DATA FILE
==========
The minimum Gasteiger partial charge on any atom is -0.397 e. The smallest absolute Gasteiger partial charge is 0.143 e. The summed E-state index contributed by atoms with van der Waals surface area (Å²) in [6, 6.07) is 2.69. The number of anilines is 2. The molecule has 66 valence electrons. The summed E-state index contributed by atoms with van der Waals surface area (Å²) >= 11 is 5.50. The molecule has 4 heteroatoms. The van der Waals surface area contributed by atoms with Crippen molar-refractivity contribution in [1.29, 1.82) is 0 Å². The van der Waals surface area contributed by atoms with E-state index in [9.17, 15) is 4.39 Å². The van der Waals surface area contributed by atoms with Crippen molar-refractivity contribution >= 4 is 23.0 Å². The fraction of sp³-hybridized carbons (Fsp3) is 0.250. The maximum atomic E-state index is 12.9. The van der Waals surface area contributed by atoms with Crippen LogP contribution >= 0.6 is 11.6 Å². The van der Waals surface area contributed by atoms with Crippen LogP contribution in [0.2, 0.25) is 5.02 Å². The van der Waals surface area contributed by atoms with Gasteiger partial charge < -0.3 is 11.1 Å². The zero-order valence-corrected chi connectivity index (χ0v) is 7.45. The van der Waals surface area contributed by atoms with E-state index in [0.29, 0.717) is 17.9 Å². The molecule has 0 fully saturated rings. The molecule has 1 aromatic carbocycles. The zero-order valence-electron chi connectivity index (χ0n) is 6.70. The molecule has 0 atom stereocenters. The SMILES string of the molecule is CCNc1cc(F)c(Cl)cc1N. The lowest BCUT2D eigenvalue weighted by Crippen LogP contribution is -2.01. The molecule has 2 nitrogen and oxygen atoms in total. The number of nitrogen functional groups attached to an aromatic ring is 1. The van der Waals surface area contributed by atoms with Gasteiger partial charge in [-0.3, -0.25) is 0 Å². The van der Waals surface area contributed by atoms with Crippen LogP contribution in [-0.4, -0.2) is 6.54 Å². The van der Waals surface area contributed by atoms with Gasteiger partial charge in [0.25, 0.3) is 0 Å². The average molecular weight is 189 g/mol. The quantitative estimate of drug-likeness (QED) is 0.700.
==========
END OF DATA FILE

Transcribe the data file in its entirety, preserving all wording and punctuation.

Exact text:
The minimum Gasteiger partial charge on any atom is -0.397 e. The smallest absolute Gasteiger partial charge is 0.143 e. The summed E-state index contributed by atoms with van der Waals surface area (Å²) in [6, 6.07) is 2.69. The number of anilines is 2. The molecule has 66 valence electrons. The summed E-state index contributed by atoms with van der Waals surface area (Å²) >= 11 is 5.50. The molecule has 4 heteroatoms. The van der Waals surface area contributed by atoms with Crippen molar-refractivity contribution in [1.29, 1.82) is 0 Å². The van der Waals surface area contributed by atoms with E-state index in [9.17, 15) is 4.39 Å². The van der Waals surface area contributed by atoms with Crippen molar-refractivity contribution >= 4 is 23.0 Å². The fraction of sp³-hybridized carbons (Fsp3) is 0.250. The maximum atomic E-state index is 12.9. The van der Waals surface area contributed by atoms with Crippen LogP contribution >= 0.6 is 11.6 Å². The van der Waals surface area contributed by atoms with Crippen LogP contribution in [0.2, 0.25) is 5.02 Å². The van der Waals surface area contributed by atoms with Gasteiger partial charge < -0.3 is 11.1 Å². The zero-order valence-corrected chi connectivity index (χ0v) is 7.45. The van der Waals surface area contributed by atoms with E-state index in [0.29, 0.717) is 17.9 Å². The molecule has 0 fully saturated rings. The molecule has 1 aromatic carbocycles. The zero-order valence-electron chi connectivity index (χ0n) is 6.70. The molecule has 0 atom stereocenters. The SMILES string of the molecule is CCNc1cc(F)c(Cl)cc1N. The lowest BCUT2D eigenvalue weighted by Crippen LogP contribution is -2.01. The molecule has 2 nitrogen and oxygen atoms in total. The number of nitrogen functional groups attached to an aromatic ring is 1. The van der Waals surface area contributed by atoms with Gasteiger partial charge in [-0.3, -0.25) is 0 Å². The van der Waals surface area contributed by atoms with Crippen LogP contribution in [-0.4, -0.2) is 6.54 Å². The van der Waals surface area contributed by atoms with Gasteiger partial charge in [0.25, 0.3) is 0 Å². The average molecular weight is 189 g/mol. The quantitative estimate of drug-likeness (QED) is 0.700.